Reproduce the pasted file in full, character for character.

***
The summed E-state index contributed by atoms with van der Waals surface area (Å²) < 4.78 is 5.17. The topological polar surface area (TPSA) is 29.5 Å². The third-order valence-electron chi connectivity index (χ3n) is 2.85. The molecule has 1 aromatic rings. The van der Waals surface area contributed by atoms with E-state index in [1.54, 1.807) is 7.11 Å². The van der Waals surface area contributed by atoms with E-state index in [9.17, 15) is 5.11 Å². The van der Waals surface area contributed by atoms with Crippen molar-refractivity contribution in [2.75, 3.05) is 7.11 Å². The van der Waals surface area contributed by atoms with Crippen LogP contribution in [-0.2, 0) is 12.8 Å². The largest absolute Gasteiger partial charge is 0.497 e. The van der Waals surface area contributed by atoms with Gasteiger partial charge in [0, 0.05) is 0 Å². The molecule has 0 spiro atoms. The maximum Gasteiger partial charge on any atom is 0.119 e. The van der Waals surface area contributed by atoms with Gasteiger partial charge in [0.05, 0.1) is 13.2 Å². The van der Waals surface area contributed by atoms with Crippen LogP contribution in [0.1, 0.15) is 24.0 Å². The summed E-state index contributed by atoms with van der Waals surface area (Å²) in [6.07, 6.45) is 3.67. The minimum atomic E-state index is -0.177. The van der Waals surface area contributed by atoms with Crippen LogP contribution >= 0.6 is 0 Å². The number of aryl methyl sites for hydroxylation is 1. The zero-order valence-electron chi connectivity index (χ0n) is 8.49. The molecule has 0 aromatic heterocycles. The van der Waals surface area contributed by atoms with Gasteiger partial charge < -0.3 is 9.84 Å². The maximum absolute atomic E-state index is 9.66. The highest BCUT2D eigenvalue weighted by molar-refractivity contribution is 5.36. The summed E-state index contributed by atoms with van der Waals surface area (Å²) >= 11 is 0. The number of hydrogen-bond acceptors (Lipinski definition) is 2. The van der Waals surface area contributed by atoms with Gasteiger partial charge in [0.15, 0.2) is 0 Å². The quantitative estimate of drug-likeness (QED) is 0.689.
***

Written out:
The summed E-state index contributed by atoms with van der Waals surface area (Å²) < 4.78 is 5.17. The topological polar surface area (TPSA) is 29.5 Å². The third-order valence-electron chi connectivity index (χ3n) is 2.85. The molecule has 1 aromatic rings. The van der Waals surface area contributed by atoms with E-state index in [1.54, 1.807) is 7.11 Å². The van der Waals surface area contributed by atoms with E-state index in [9.17, 15) is 5.11 Å². The van der Waals surface area contributed by atoms with Crippen molar-refractivity contribution in [2.75, 3.05) is 7.11 Å². The van der Waals surface area contributed by atoms with Crippen LogP contribution in [-0.2, 0) is 12.8 Å². The largest absolute Gasteiger partial charge is 0.497 e. The van der Waals surface area contributed by atoms with Gasteiger partial charge in [0, 0.05) is 0 Å². The molecule has 0 spiro atoms. The maximum Gasteiger partial charge on any atom is 0.119 e. The van der Waals surface area contributed by atoms with Gasteiger partial charge in [0.05, 0.1) is 13.2 Å². The van der Waals surface area contributed by atoms with Crippen LogP contribution in [0.1, 0.15) is 24.0 Å². The summed E-state index contributed by atoms with van der Waals surface area (Å²) in [6.07, 6.45) is 3.67. The minimum atomic E-state index is -0.177. The van der Waals surface area contributed by atoms with Crippen LogP contribution >= 0.6 is 0 Å². The number of aryl methyl sites for hydroxylation is 1. The zero-order valence-electron chi connectivity index (χ0n) is 8.49. The molecule has 0 aromatic heterocycles. The van der Waals surface area contributed by atoms with Gasteiger partial charge < -0.3 is 9.84 Å². The maximum absolute atomic E-state index is 9.66. The highest BCUT2D eigenvalue weighted by molar-refractivity contribution is 5.36. The summed E-state index contributed by atoms with van der Waals surface area (Å²) >= 11 is 0. The number of hydrogen-bond acceptors (Lipinski definition) is 2. The van der Waals surface area contributed by atoms with Gasteiger partial charge in [0.15, 0.2) is 0 Å². The quantitative estimate of drug-likeness (QED) is 0.689.